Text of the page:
"Party, party, party—there was always an album to promote," says Jill Levy of her 13 years in the music business. Recently she and her husband, Jack, opened a shop called Wine Savor in Valencia, California, where no bottle costs more than $10, and a wine bar lets customers taste before they buy. She still finds time to give parties, though. Here are her favorite tips.

Describe one of your best parties.
Every year we throw a Mexican party with a mariachi band and food from Rosarita Grill, a local, family-run hole-in-the-wall (27674 Newhall Ranch Rd. #30; 661-295-1989). I make margaritas using a handheld plastic citrus juicer that I first saw in a Mexican restaurant (from $14 at Sur La Table; 800-243-0852 or surlatable.com).

What's your favorite wine country vacation?
I love visiting Niagara-on-the-Lake in Canada and staying at the Pillar & Post Inn, which has a great spa (48 John St.; 888-669-5566). The area is known for its ice wines—Inniskillin is the best. I also love the 1999 Andrew Peller Signature Series Cabernet Franc. Peller Estates has an amazing winery restaurant (290 John St. E.; 888-673-5537). The new Jackson-Triggs Niagara Estate Winery has a state-of-the-art tasting room (2145 Regional Rd. 55; 866-589-4637).

Who are your favorite clothing designers?
We live on a ranch, so we're pretty casual. I absolutely live in shirts from Thomas Pink (from $140; 888-336-1192). They're so comfortable and go with both pants and skirts. I'm also a big Dolce & Gabbana fan, and Ralph Lauren is a staple. I'll only wear jeans that aren't really low-waisted. When you're entertaining, you don't want to bend over and reveal too much!

What's an unexpected wine you like to serve?
I think Champagne is underused in this country, even though it pairs so well with food. We sell a French sparkling wine from Varichon et Clerc, made by the Champagne method, that's under $10 and is probably the best seller in the store. We also have a crisp 2002 Chardonnay from Alamos, an Argentinean producer ($10).

What CDs do you play at parties?
After 13 years in the music industry, I'm sick of a lot of stuff! We listen to satellite radio most of the time, but for parties I'm all about the standards—like The Best of Chaka Khan, or other compilation albums. Familiar music brings people together, no matter what their musical taste. The point is to make guests comfortable.

What are your favorite plates?
A friend once gave me a "Beach" charger from home, james! that I loved so much I went out and bought a bunch more ($135 for a set of four; 631-329-8878 or homejameseasthampton.com). Jack is famous for his crab boils, so we use the "Beach" plates for those parties, along with fish-shaped "Pisces" flatware from Reed & Barton ($28 for a five-piece place setting; 800-343-1383 or reedandbarton.com). I cover the table with Asian newspapers, which look cool and make it easy to clean up. Recently I found a great set of Dungeness crab plates, bowls and crab crackers from Waterline, which I plan to give as gifts ($68 for a four-person set; 206-763-1403 or waterlineseattle.com).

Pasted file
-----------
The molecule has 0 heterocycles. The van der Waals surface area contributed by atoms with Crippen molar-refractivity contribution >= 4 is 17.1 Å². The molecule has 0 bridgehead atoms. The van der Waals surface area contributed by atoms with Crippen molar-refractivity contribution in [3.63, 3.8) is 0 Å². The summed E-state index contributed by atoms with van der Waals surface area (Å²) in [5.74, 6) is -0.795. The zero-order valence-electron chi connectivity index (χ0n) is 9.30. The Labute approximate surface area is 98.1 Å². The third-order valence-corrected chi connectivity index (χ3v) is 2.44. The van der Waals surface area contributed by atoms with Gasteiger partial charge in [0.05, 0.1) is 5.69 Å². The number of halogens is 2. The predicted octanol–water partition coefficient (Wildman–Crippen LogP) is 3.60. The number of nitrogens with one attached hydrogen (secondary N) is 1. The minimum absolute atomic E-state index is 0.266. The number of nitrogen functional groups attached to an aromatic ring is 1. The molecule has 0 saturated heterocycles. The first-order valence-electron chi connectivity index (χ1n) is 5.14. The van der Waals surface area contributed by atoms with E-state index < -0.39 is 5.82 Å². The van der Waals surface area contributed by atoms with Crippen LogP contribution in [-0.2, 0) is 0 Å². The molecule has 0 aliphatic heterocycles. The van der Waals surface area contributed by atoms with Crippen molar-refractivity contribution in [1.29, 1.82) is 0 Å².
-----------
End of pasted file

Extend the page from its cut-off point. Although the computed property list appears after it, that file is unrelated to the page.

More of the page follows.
What are some of your favorite wine books?
Wine for Dummies by Mary Ewing-Mulligan and Ed McCarthy is great for beginners. Red and White: Wine Made Simple by Max Allen is also a good book, but you do need to have some basic knowledge to fully appreciate it.

What's your favorite wine accessory?
I love the ribbed-neck "Cascade" decanter from the Wine Enthusiast ($50; 800-356-8466 or wineenthusiast.com). It's especially important to have a wide-bottomed decanter for older or tannic reds, to expose more wine to the air.

How do you calculate how much wine to buy for a party?
For a big cocktail party, I assume that people will drink a glass an hour and figure that I'll get four glasses of wine per bottle. For dinner parties, I usually buy about one bottle per person. I used to order the same number of reds as whites, but now the ratio is three bottles of red for every one of white.

How do you keep guests at a party from drinking too much?
I may sound like a control freak, but I like to pour the wine. I know who has to drive, and that way I can tell how much people are drinking. I also enjoy telling guests about the wine they're drinking.

What wines do you pour at Christmas?
I like to start the meal with Kirs Royale—Champagne with crème de cassis. Then we always serve a red wine with the traditional roast goose. Even though goose is poultry, its texture and color are closer to prime rib's, so we serve it with red wine. Last year, we chose a $10 bottle of Laderas El Seque from Spain. On the side, Jack makes mashed potatoes mixed with corn bread, sour cream and Parmesan—it's an adaptation of a stuffing recipe out of The L.L. Bean Game & Fish Cookbook.

Wine Savor; 24268 Valencia Blvd.; 866-WINE-789 or wine-savor.com.